A service started. I realized the emptiness had been miraculously filled. I couldn’t get up and walk out without sets of eyes disapproving my point of departure. The child was happy watching the greenish, brownish paper come off in his fingers and flicking it over to the other side of the pew. His father focused on the men singing songs for which I experienced some kind of preternatural recognition. Last time I was in church was for a christening of a baby whose cries could not be stopped by mother or father from climbing to the highest rafters and echoing through the lungs of guests trying not to hold their breaths. Being placed in something bigger than itself the baby had something to either reject or embrace as it made its way through all the uncertainty it faced. I’d only ever wanted a dichotomy. There was too much pluralism, I felt, in my upbringing: my parents flung freedoms around forcing me to sneak into binaries. I cosseted myself within the gists of opposing arguments I liked the sound of. It got me through the tumult of endless placidity that was the privilege I was born into. The low notes of the singing lodged in my sinuses. Dressed in a style of shawl I wasn’t aware existed, a woman paced the aisle at the side of the pews, in the shadow, cradling her handbag and speaking halves of words. Her head was down, practicing; the sounds coming out of her were spiked by a snort, a tic or a bronchial affliction, I considered, and the seriousness in her concentration upset me. Was it for the words themselves? Did she feel them flow in and out of her, change her? It was upsetting. I was right to be disturbed. How could she care for words? How could she feel their meaning? After the singing ended, she approached the pulpit. She was familiar: that fussing perennial in all neighbors of mine in each neighborhood.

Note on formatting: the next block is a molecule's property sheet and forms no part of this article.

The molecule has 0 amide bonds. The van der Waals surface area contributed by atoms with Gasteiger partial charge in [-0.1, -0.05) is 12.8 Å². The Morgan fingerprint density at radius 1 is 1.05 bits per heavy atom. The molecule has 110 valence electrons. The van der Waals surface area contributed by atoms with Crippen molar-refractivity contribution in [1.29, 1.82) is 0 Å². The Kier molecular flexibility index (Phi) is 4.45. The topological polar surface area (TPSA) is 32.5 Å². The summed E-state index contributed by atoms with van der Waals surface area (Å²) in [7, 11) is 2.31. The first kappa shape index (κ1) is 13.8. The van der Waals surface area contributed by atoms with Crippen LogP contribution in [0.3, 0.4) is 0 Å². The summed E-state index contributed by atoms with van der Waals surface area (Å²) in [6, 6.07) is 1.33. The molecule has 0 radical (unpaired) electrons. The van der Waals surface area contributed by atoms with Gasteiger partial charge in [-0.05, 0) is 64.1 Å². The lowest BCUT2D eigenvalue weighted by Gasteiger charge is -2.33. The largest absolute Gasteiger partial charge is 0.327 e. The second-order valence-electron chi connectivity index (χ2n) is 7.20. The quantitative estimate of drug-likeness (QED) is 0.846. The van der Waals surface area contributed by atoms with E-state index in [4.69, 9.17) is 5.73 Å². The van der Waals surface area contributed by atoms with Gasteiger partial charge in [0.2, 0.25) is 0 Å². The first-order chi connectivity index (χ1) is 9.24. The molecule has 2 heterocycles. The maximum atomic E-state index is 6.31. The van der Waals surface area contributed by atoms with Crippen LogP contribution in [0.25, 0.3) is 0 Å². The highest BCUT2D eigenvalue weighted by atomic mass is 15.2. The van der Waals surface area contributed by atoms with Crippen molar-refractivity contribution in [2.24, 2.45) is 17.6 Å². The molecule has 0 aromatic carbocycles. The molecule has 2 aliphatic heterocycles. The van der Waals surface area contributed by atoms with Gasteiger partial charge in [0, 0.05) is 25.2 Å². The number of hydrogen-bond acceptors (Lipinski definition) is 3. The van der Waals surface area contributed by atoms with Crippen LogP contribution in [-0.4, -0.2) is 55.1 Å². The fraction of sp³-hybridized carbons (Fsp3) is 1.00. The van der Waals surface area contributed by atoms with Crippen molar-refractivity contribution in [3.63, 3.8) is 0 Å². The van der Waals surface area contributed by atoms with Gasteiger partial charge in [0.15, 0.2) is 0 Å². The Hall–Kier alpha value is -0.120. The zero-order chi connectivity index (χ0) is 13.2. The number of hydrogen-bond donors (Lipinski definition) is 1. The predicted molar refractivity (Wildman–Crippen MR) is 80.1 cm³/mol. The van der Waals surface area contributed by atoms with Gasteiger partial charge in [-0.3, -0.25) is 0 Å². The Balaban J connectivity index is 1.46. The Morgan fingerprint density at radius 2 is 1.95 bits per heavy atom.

The tic or affliction began the reading. Tone took on clarification as the words stated our duty of care towards one another, a sentiment I knew I would never be able to understand. For all my wanting of sides, I didn’t believe I could pick one. How would I know how to? I didn’t want any burden of duty.

The woman, a redness around her temples climbing up from where her gun-metal grey headband pressed the earpieces of her glasses into bone, kept her palms on the lectern. I knew her, didn’t I?

A year later I, the laziest agnostic, was in another church getting married to someone I used to take baths with as a six-year-old.